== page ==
As I touched on in this post, I approach drama criticism differently than many people do. I tend to criticize specific things like “I liked the performance, but not the writing”, rather than just say “I didn’t like that character”, for example.
I just realized the other day why I do this: it’s because I started in drama criticism by analyzing Gilbert and Sullivan operettas, thanks to Gayden Wren.
For those who don’t know, there are only 14 Gilbert and Sullivan operettas. And Gilbert and Sullivan have been dead for over a century, so it’s not like there are any new ones coming out.
So, whereas fans of, say, Star Wars can always be looking forward to the next installment, G & S fans pretty much have to content ourselves with re-evaluating the existing body of work. This means watching performances, listening to recordings, and then critiquing and analyzing them.
Very quickly, a young G&S fan gets to know the core libretto and music pretty well. Then they have to start comparing different performances and actors. For example, I greatly prefer Martyn Green’s Ko-Ko in The Mikado to John Reed’s. Green always seemed spontaneous, (which must be really hard with material one has performed a thousand times)…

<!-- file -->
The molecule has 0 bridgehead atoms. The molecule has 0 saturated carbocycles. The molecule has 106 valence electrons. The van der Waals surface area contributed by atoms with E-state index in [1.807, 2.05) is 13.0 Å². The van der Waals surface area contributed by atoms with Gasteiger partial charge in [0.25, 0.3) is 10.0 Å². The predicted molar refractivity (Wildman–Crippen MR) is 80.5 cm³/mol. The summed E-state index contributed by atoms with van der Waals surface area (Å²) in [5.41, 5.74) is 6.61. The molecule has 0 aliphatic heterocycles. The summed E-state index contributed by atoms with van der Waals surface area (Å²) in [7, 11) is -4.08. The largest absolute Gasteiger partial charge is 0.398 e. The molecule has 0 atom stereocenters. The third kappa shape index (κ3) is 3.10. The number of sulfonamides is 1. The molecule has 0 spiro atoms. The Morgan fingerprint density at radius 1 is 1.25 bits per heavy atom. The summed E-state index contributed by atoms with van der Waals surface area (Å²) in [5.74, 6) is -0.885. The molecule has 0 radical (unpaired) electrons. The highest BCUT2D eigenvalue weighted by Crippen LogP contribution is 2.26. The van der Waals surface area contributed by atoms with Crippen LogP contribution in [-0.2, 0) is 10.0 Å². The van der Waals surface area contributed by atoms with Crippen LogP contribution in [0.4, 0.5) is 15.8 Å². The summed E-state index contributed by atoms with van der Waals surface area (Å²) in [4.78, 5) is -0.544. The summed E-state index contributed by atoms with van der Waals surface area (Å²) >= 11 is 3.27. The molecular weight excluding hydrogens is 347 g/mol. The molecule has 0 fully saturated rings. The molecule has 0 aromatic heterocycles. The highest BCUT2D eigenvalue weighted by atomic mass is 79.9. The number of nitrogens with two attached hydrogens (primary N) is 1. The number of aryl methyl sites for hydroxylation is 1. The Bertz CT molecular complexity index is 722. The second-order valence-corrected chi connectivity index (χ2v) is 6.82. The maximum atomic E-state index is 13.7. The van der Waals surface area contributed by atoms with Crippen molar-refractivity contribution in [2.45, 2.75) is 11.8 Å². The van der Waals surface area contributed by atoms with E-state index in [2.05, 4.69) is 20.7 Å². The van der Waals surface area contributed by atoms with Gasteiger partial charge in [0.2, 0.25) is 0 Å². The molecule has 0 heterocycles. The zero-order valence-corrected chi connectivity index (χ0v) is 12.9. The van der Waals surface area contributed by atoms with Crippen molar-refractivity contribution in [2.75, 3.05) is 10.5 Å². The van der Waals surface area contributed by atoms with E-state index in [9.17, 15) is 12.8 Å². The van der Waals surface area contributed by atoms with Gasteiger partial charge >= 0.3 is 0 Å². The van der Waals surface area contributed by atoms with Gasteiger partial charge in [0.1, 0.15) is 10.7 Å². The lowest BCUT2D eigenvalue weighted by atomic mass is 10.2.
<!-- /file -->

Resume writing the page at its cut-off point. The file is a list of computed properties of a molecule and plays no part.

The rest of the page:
…whereas Reed seemed robotic. (In his defense, Reed did seem like a better singer.)
That’s only one small example. I could write an entire essay about why the 1973 University of Michigan Gilbert and Sullivan Society’s recording of The Grand Duke is vastly superior to the 1976 D’Oyly Carte recording. (And I am an Ohio State fan, so praising anything from That Light Opera Society Up North is difficult.)
My point is, when you get used to seeing or hearing different performances of the same lines, scenes, etc., you learn to separate acting from writing from directing from set design and so on. Being a G&S fan isn’t the only way to do this–I imagine Shakespeare aficionados are the same way.
But most people don’t evaluate works of drama that way. They just make a gut reaction judgment on whether they liked it or not.